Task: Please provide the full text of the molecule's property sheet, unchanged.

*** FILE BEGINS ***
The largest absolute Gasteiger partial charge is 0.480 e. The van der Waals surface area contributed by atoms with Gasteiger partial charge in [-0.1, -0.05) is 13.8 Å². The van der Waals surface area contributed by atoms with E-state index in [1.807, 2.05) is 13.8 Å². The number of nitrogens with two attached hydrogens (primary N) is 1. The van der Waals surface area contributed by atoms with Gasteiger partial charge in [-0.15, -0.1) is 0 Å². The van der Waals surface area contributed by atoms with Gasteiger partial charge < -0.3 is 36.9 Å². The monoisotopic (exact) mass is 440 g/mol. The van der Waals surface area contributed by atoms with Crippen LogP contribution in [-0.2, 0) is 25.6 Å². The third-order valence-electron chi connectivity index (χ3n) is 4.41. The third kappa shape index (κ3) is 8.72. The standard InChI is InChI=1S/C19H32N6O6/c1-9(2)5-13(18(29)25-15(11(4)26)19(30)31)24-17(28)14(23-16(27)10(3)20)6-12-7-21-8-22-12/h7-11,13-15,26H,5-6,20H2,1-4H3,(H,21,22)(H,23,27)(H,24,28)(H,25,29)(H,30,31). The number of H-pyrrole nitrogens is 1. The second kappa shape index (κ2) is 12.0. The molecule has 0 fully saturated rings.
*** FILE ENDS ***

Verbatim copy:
The largest absolute Gasteiger partial charge is 0.480 e. The van der Waals surface area contributed by atoms with Gasteiger partial charge in [-0.1, -0.05) is 13.8 Å². The van der Waals surface area contributed by atoms with E-state index in [1.807, 2.05) is 13.8 Å². The number of nitrogens with two attached hydrogens (primary N) is 1. The van der Waals surface area contributed by atoms with Gasteiger partial charge in [-0.15, -0.1) is 0 Å². The van der Waals surface area contributed by atoms with Gasteiger partial charge < -0.3 is 36.9 Å². The monoisotopic (exact) mass is 440 g/mol. The van der Waals surface area contributed by atoms with Crippen LogP contribution in [-0.2, 0) is 25.6 Å². The third-order valence-electron chi connectivity index (χ3n) is 4.41. The third kappa shape index (κ3) is 8.72. The standard InChI is InChI=1S/C19H32N6O6/c1-9(2)5-13(18(29)25-15(11(4)26)19(30)31)24-17(28)14(23-16(27)10(3)20)6-12-7-21-8-22-12/h7-11,13-15,26H,5-6,20H2,1-4H3,(H,21,22)(H,23,27)(H,24,28)(H,25,29)(H,30,31). The number of H-pyrrole nitrogens is 1. The second kappa shape index (κ2) is 12.0. The molecule has 0 fully saturated rings.